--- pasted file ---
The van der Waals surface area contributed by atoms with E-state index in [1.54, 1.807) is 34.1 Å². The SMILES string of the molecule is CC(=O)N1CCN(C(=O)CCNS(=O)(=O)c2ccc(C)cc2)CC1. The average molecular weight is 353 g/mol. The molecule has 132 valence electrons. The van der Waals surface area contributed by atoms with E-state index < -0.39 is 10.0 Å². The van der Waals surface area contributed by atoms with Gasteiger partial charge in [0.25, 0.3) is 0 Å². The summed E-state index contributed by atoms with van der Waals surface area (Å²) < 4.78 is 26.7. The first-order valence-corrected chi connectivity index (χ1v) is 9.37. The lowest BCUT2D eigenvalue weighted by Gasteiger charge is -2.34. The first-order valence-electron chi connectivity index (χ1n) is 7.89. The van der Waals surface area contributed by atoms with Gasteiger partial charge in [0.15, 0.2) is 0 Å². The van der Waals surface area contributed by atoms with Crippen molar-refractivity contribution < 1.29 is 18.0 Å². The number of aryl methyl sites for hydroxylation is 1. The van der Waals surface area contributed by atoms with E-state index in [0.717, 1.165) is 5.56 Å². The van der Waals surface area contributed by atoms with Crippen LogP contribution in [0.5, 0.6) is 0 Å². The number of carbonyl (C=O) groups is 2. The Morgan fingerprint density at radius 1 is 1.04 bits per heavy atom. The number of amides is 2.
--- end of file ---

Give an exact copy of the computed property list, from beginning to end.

The van der Waals surface area contributed by atoms with E-state index in [1.54, 1.807) is 34.1 Å². The SMILES string of the molecule is CC(=O)N1CCN(C(=O)CCNS(=O)(=O)c2ccc(C)cc2)CC1. The average molecular weight is 353 g/mol. The molecule has 132 valence electrons. The van der Waals surface area contributed by atoms with E-state index < -0.39 is 10.0 Å². The van der Waals surface area contributed by atoms with Gasteiger partial charge in [0.25, 0.3) is 0 Å². The summed E-state index contributed by atoms with van der Waals surface area (Å²) < 4.78 is 26.7. The first-order valence-corrected chi connectivity index (χ1v) is 9.37. The lowest BCUT2D eigenvalue weighted by Gasteiger charge is -2.34. The first-order valence-electron chi connectivity index (χ1n) is 7.89. The van der Waals surface area contributed by atoms with Gasteiger partial charge in [0.15, 0.2) is 0 Å². The van der Waals surface area contributed by atoms with Crippen molar-refractivity contribution < 1.29 is 18.0 Å². The number of aryl methyl sites for hydroxylation is 1. The van der Waals surface area contributed by atoms with E-state index in [0.717, 1.165) is 5.56 Å². The van der Waals surface area contributed by atoms with Crippen LogP contribution in [0.5, 0.6) is 0 Å². The number of carbonyl (C=O) groups is 2. The Morgan fingerprint density at radius 1 is 1.04 bits per heavy atom. The number of amides is 2.